The suspension features a slightly revised setup front and rear, with new bushings to firm up lateral rigidity. The lower front ball joints are redesigned as well for reduced friction, which should improve steering feel. Further, Honda has upgraded the active damper system to react more quickly and accurately, by sampling driving conditions ten times faster. The system is still adjustable via a rocker switch aft of the shift lever for comfort, sport, and R+ (race) driving modes, which also varies the heft of the steering assist, throttle response, and the sound quality of the new Active Sound Control.

Image: 2020 Chris Tonn

Yeah, I knew you’d ask about that. New for the 2020 model year, Honda is now piping in amplified engine sound into the cabin. The sound level varies based on the driving mode – loudest in R+, quietest in Comfort – and, as far as I can tell, can’t be turned off. While I’m sure I’d notice if I drove the older car back to back with the new car, I can’t say it was objectionable in this application. I hate the idea of artificial noises, but in practice it wasn’t bad.

Image: 2020 Chris Tonn

As seems to be the practice across the industry, the Honda Civic Type R now is fitted with a suite of safety tech. Here called Honda Sensing, it includes collision mitigation, forward collision warning, lane keeping and lane departure, and adaptive cruise control. Thankfully, the lane departure/lane keeping can be switched off with a button on the left side of the dash—otherwise the steering wheel will be angrily shaking at you as you edge closely to the lines on the backroads this car is designed for.

Image: 2020 Chris Tonn

The beauty of Honda basing its performance car on a five-door hatchback came to light this past Sunday morning, as I needed to restock the pandemic pantry and fridge after two and a half weeks without shopping. Everything I needed for the family of four fit in the hatch area without obstructing my rear view or folding down the split-folding rear seats. I suppose had I needed toilet paper, that might have gone in the back seat—but we are well stocked already. Still, this car that can hustle around a racetrack all day long can handle nearly as much cargo as a compact crossover: 25.7 cubic feet with the rear seats up, 46.2 cubes with the seats folded.

Image: 2020 Chris Tonn

Now I recall why I hate living with white-painted cars. I had to wash the Civic Type R three times in the span of twenty-four hours to keep it presentable for photography. Part of the blame lies with my choice of route, of course. Ohio’s Route 555 mostly follows the meander of the Muskingum River in Southeastern Ohio all the way to the Ohio River, and the road has a reputation among motorcyclists for having a good bit of loose gravel accumulating around the apex of each curve. The reputation is deserved, I’m afraid, and the rains that have been plaguing us recently conspired to throw plenty of trash all over the lovely Championship White paintwork. I’m sorry, Honda; while this white looks marvelous and harks back to half a century of motorsport success, my choice would be the new Boost Blue paint. The hue is exclusive to the Type R, and seems like it would look cleaner longer.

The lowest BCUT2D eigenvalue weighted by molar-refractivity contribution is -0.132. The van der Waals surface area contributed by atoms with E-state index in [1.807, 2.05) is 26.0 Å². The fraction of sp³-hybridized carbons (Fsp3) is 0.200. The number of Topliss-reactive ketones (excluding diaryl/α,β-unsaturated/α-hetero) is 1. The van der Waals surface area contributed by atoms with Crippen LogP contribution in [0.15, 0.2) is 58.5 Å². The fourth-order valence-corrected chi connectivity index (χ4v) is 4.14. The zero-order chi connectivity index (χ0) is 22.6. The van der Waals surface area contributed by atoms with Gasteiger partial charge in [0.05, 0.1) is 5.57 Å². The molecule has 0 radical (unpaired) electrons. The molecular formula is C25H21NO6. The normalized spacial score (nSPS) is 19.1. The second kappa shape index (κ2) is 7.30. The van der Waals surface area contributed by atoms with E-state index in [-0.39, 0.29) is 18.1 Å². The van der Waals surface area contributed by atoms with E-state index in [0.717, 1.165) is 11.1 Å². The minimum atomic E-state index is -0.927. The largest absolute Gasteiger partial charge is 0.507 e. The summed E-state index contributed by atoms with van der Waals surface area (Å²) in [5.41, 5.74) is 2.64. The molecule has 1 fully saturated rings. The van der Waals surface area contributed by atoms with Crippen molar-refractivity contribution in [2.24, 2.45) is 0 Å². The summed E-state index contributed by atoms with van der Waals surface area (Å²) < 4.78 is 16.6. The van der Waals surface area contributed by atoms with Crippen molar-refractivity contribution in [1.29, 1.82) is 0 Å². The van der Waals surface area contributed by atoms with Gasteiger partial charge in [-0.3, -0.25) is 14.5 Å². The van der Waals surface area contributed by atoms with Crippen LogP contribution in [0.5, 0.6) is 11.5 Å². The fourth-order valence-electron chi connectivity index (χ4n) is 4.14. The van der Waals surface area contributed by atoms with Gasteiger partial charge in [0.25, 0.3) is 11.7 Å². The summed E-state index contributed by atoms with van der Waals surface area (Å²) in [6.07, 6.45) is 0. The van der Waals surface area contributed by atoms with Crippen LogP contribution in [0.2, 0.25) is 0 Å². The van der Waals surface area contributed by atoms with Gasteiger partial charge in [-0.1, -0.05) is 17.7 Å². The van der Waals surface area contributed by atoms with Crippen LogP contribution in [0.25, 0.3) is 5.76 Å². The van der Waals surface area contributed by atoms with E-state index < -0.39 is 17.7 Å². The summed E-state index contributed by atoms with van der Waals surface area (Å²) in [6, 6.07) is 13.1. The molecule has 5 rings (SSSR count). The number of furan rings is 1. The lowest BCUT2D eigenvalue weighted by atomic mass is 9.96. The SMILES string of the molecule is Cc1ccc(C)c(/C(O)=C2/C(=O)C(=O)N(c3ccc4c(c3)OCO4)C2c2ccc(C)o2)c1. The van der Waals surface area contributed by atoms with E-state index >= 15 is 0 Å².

Image: 2020 Chris Tonn

Otherwise, the driving experience was magnificent. The handling feels almost telepathic, with marvelous grip. I could easily feel what the tires were doing as I was hustling through unfamiliar curves. The turbocharged two-liter had enough torque to pull out of corners even if I chose the wrong gear—or, if in a moment of distraction, I left the shifter in second gear when pulling away from a light. The ride, while certainly firm (especially in R+ mode), is never harsh. You do feel potholes and expansion joints, but everything is well controlled. I just fear for the sidewalls and the edges of the 20” wheels as I subject the car to the ravaged roads of Ohio. I’d be tempted to downsize the wheels for the winters, saving the factory-fit Continental Sport Contact 6 tires for nicer weather.

Oh, and I managed a touch better than the EPA combined fuel economy rating: a calculated 26.4 mpg over about 400 miles and several hours of rowing through the gears at speed.

Image: 2020 Chris Tonn

Verdict: 2020 Honda Civic Type R

There are few cars that can be both track-day weapons and civilized family haulers. While the styling is divisive, the 2020 Honda Civic Type R otherwise makes a solid case as one of the best all-around cars one can buy today.

Image: 2020 Chris Tonn

[Images: © 2020 Chris Tonn]

Discuss this story at our Honda Civic Forum


  • Useable power
  • Reasonable comfort for everyday driving
  • Confidence-inspiring handling


  • Polarizing styling
  • $38k US is a lot for a compact
  • Why use piped-in engine noise when the engine sounds so good?
Chris Tonn
Chris Tonn

A lifelong Ohioan, Chris grew up around classic rusty sports cars from Japan and England. He's been covering the automotive industry for nearly 10 years, and is a member of the Midwest Automotive Media Association (MAMA). A family man, Chris drives a Chrysler minivan, and uses his rusty old Miata as a shelf, until the day it is uncovered as a priceless barn find.